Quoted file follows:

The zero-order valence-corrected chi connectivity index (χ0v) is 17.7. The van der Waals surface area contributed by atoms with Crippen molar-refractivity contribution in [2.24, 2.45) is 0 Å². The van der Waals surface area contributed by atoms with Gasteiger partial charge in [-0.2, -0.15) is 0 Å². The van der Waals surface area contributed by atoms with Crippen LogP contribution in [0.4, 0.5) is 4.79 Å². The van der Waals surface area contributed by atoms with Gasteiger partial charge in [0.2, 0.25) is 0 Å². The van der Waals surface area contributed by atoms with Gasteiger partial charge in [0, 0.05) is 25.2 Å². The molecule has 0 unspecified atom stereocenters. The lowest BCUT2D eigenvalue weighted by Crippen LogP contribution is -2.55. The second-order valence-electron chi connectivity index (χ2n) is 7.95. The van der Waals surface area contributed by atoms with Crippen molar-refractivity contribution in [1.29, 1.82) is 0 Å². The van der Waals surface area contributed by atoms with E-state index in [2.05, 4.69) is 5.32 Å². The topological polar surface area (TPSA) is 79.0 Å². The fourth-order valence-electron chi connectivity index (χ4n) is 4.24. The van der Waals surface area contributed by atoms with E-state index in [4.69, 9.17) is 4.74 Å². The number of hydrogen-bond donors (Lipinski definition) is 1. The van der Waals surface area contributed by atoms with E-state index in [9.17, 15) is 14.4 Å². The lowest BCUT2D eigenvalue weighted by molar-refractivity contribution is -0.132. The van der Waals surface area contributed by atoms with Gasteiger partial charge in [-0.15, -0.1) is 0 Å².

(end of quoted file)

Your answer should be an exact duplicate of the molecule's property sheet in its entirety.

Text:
The zero-order valence-corrected chi connectivity index (χ0v) is 17.7. The van der Waals surface area contributed by atoms with Crippen molar-refractivity contribution in [2.24, 2.45) is 0 Å². The van der Waals surface area contributed by atoms with Gasteiger partial charge in [-0.2, -0.15) is 0 Å². The van der Waals surface area contributed by atoms with Crippen LogP contribution in [0.4, 0.5) is 4.79 Å². The van der Waals surface area contributed by atoms with Gasteiger partial charge in [0.2, 0.25) is 0 Å². The van der Waals surface area contributed by atoms with Gasteiger partial charge in [0, 0.05) is 25.2 Å². The molecule has 0 unspecified atom stereocenters. The lowest BCUT2D eigenvalue weighted by Crippen LogP contribution is -2.55. The second-order valence-electron chi connectivity index (χ2n) is 7.95. The van der Waals surface area contributed by atoms with Crippen molar-refractivity contribution in [1.29, 1.82) is 0 Å². The van der Waals surface area contributed by atoms with E-state index in [2.05, 4.69) is 5.32 Å². The topological polar surface area (TPSA) is 79.0 Å². The fourth-order valence-electron chi connectivity index (χ4n) is 4.24. The van der Waals surface area contributed by atoms with E-state index in [4.69, 9.17) is 4.74 Å². The number of hydrogen-bond donors (Lipinski definition) is 1. The van der Waals surface area contributed by atoms with E-state index in [9.17, 15) is 14.4 Å². The lowest BCUT2D eigenvalue weighted by molar-refractivity contribution is -0.132. The van der Waals surface area contributed by atoms with Gasteiger partial charge in [-0.15, -0.1) is 0 Å².